The police photograph and fingerprint record from the arrest of Vincenzo Peruggia. Courtesy of Joe Medeiros For exactly a century, mystery has wrapped the most famous art crime in history - the theft of the Mona Lisa.
What many to consider the greatest portrait of all time, painted by Leonardo da Vinci from 1503 to 1507, disappeared from the Louvre on August 21, 1911. It was stolen by Vincenzo Peruggia (1881-1925), an Italian immigrant who lived in Paris with the masterpiece for over two years.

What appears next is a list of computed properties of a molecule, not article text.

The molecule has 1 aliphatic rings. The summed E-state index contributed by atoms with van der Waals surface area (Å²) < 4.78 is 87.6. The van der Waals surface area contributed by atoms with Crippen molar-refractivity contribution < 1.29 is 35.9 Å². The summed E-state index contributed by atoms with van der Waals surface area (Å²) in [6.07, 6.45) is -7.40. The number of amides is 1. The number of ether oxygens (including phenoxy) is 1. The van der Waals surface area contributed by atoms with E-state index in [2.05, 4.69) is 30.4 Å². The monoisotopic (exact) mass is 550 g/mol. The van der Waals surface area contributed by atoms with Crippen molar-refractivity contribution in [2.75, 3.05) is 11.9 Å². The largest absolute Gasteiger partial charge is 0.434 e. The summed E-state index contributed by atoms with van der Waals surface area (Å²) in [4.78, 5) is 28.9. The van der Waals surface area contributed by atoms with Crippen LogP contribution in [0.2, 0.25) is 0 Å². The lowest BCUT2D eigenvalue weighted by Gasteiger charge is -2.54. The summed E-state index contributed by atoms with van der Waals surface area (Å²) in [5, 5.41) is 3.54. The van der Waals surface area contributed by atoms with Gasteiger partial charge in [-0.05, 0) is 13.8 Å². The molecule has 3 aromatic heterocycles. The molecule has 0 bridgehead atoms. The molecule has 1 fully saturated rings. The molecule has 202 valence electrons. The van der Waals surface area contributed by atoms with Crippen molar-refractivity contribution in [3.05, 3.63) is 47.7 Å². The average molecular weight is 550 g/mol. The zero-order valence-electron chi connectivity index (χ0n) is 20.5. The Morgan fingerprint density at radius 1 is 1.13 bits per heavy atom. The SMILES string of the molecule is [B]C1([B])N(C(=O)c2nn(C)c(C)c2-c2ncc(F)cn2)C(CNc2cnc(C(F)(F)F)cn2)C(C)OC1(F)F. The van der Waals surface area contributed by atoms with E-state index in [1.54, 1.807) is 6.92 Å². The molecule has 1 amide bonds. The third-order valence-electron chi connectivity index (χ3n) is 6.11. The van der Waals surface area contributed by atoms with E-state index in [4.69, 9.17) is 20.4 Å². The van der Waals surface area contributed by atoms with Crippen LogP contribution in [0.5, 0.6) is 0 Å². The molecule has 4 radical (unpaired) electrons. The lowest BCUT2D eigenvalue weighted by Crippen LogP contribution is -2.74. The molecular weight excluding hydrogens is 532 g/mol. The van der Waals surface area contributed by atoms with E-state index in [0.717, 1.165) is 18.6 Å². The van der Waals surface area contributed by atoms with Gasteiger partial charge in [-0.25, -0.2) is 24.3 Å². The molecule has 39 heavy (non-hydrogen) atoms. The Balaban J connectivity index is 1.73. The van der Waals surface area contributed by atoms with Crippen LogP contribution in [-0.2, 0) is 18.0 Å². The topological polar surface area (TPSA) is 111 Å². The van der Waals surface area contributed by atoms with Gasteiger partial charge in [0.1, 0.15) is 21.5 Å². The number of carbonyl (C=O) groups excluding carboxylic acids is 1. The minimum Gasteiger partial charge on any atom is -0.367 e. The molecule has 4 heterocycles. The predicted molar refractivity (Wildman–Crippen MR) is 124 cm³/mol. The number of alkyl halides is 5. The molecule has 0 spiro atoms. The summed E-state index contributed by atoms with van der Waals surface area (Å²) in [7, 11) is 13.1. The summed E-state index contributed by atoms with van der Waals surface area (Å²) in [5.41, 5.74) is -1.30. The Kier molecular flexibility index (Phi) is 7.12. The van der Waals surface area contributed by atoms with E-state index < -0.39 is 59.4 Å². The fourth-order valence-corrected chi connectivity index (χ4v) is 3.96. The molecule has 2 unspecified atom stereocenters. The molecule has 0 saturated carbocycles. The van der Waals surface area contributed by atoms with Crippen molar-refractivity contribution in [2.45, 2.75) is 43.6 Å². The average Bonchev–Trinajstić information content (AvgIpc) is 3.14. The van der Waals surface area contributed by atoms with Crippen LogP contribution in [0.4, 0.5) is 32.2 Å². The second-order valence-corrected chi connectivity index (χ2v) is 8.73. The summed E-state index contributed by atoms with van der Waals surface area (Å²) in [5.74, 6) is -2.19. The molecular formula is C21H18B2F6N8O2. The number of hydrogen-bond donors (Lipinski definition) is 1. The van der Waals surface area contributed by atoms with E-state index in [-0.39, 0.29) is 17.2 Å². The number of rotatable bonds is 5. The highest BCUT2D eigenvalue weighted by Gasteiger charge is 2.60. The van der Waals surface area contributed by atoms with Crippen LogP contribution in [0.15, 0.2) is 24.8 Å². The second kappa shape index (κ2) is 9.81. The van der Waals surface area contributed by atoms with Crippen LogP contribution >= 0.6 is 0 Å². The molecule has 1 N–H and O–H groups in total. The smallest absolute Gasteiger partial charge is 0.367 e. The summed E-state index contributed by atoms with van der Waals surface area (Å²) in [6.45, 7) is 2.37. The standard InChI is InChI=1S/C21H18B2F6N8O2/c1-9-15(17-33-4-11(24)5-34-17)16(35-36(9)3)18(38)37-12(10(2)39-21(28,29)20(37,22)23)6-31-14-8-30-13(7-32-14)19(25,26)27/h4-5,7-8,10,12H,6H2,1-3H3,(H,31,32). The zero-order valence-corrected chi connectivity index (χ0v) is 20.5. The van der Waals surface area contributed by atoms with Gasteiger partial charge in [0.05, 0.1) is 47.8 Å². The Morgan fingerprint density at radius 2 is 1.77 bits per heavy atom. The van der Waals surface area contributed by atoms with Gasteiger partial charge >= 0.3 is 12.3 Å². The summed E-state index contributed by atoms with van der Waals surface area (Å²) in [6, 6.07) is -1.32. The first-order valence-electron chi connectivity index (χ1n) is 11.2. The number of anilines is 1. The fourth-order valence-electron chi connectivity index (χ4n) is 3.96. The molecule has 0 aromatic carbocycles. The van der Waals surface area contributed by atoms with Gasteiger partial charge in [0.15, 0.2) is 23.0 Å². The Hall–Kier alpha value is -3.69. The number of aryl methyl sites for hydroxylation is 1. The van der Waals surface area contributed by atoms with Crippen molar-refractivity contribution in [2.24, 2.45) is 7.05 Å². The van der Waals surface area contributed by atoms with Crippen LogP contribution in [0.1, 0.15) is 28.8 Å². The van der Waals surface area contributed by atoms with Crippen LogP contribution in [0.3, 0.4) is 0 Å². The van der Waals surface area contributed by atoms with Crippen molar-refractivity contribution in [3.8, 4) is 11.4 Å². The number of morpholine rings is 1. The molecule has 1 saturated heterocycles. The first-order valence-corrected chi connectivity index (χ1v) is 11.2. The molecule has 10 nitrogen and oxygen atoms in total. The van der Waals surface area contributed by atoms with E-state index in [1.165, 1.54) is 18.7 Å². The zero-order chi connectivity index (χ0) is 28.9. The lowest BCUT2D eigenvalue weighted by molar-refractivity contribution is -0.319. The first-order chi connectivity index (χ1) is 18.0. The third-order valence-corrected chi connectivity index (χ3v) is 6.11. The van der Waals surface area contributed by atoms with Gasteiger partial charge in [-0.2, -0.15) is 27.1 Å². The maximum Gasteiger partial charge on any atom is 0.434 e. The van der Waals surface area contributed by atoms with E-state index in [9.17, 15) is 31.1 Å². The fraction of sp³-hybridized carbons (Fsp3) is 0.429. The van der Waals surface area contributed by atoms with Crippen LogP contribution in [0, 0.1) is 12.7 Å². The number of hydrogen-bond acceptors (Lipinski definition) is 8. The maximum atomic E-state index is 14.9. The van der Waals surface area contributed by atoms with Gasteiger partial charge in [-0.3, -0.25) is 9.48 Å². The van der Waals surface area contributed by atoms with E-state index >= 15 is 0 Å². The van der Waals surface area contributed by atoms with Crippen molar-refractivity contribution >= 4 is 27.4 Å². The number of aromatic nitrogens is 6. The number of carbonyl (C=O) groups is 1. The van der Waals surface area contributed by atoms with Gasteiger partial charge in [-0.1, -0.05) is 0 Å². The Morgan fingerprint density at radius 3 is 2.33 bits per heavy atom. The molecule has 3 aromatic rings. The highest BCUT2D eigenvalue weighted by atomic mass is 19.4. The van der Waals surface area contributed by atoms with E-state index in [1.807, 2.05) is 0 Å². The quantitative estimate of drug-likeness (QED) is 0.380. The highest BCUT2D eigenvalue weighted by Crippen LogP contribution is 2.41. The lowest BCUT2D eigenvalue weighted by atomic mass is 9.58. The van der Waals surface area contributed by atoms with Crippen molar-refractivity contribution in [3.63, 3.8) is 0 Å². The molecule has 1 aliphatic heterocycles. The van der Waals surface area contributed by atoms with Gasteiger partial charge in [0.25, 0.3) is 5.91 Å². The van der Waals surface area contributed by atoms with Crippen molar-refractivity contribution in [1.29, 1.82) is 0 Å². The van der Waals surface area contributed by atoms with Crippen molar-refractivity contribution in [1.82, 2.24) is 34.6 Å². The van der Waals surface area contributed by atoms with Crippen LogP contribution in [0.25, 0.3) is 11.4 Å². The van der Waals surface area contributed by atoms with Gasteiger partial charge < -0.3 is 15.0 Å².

Peruggia was never apprehended until he returned the Mona Lisa to Florence through an Italian art dealer, claiming he stole the painting to return it patriotically to the Italian people.
However, the case has remained as elusive as the Mona Lisa's smile.
It was hard to believe that Peruggia committed the theft alone, and several conspiracy theories arose.
"The prevailing theory was that he was just a small cog in a grand scheme to sell Mona Lisa forgeries to American millionaires. The theft of the real Mona Lisa was the only way to convince the buyers they were purchasing the real thing," Joe Medeiros, author of the 88-minute documentary "The Missing Piece: The Truth About the Man Who Stole the Mona Lisa," told Discovery News.